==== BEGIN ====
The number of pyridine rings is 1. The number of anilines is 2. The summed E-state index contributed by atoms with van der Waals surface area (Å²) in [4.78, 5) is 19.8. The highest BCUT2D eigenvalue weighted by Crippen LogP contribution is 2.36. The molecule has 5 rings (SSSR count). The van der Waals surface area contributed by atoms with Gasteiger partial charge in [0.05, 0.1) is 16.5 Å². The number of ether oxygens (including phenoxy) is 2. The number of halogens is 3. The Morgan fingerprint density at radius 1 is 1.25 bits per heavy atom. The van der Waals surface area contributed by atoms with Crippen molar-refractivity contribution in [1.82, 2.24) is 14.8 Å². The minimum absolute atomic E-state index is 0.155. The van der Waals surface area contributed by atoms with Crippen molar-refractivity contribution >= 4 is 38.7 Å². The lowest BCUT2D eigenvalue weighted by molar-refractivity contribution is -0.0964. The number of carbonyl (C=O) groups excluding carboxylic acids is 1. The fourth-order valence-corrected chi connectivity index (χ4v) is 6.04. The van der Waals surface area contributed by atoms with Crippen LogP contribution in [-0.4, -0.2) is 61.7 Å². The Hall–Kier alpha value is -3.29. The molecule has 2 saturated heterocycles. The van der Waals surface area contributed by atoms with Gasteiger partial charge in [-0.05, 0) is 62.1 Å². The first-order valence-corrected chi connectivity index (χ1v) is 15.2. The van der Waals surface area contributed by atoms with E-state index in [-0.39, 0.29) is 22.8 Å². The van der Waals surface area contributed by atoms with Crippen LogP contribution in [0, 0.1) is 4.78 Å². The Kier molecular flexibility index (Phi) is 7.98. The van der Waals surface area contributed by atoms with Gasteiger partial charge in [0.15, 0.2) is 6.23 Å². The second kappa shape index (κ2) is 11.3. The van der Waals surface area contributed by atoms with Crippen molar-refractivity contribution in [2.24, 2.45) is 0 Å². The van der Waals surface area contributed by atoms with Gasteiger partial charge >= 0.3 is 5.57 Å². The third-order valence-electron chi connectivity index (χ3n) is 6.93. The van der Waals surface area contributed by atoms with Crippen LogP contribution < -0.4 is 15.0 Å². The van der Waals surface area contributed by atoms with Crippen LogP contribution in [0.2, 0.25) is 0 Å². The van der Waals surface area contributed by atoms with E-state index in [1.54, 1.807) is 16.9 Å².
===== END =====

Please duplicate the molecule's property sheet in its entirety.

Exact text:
The number of pyridine rings is 1. The number of anilines is 2. The summed E-state index contributed by atoms with van der Waals surface area (Å²) in [4.78, 5) is 19.8. The highest BCUT2D eigenvalue weighted by Crippen LogP contribution is 2.36. The molecule has 5 rings (SSSR count). The van der Waals surface area contributed by atoms with Gasteiger partial charge in [0.05, 0.1) is 16.5 Å². The number of ether oxygens (including phenoxy) is 2. The number of halogens is 3. The Morgan fingerprint density at radius 1 is 1.25 bits per heavy atom. The van der Waals surface area contributed by atoms with Crippen molar-refractivity contribution in [1.82, 2.24) is 14.8 Å². The minimum absolute atomic E-state index is 0.155. The van der Waals surface area contributed by atoms with Crippen molar-refractivity contribution >= 4 is 38.7 Å². The lowest BCUT2D eigenvalue weighted by molar-refractivity contribution is -0.0964. The number of carbonyl (C=O) groups excluding carboxylic acids is 1. The fourth-order valence-corrected chi connectivity index (χ4v) is 6.04. The van der Waals surface area contributed by atoms with Crippen LogP contribution in [-0.4, -0.2) is 61.7 Å². The Hall–Kier alpha value is -3.29. The molecule has 2 saturated heterocycles. The van der Waals surface area contributed by atoms with Gasteiger partial charge in [-0.05, 0) is 62.1 Å². The first-order valence-corrected chi connectivity index (χ1v) is 15.2. The van der Waals surface area contributed by atoms with E-state index in [-0.39, 0.29) is 22.8 Å². The van der Waals surface area contributed by atoms with Crippen LogP contribution in [0, 0.1) is 4.78 Å². The Kier molecular flexibility index (Phi) is 7.98. The van der Waals surface area contributed by atoms with Gasteiger partial charge in [0.15, 0.2) is 6.23 Å². The second kappa shape index (κ2) is 11.3. The van der Waals surface area contributed by atoms with Crippen molar-refractivity contribution in [2.24, 2.45) is 0 Å². The van der Waals surface area contributed by atoms with Gasteiger partial charge >= 0.3 is 5.57 Å². The third-order valence-electron chi connectivity index (χ3n) is 6.93. The van der Waals surface area contributed by atoms with Crippen LogP contribution < -0.4 is 15.0 Å². The van der Waals surface area contributed by atoms with Crippen LogP contribution in [0.2, 0.25) is 0 Å². The van der Waals surface area contributed by atoms with E-state index in [1.54, 1.807) is 16.9 Å².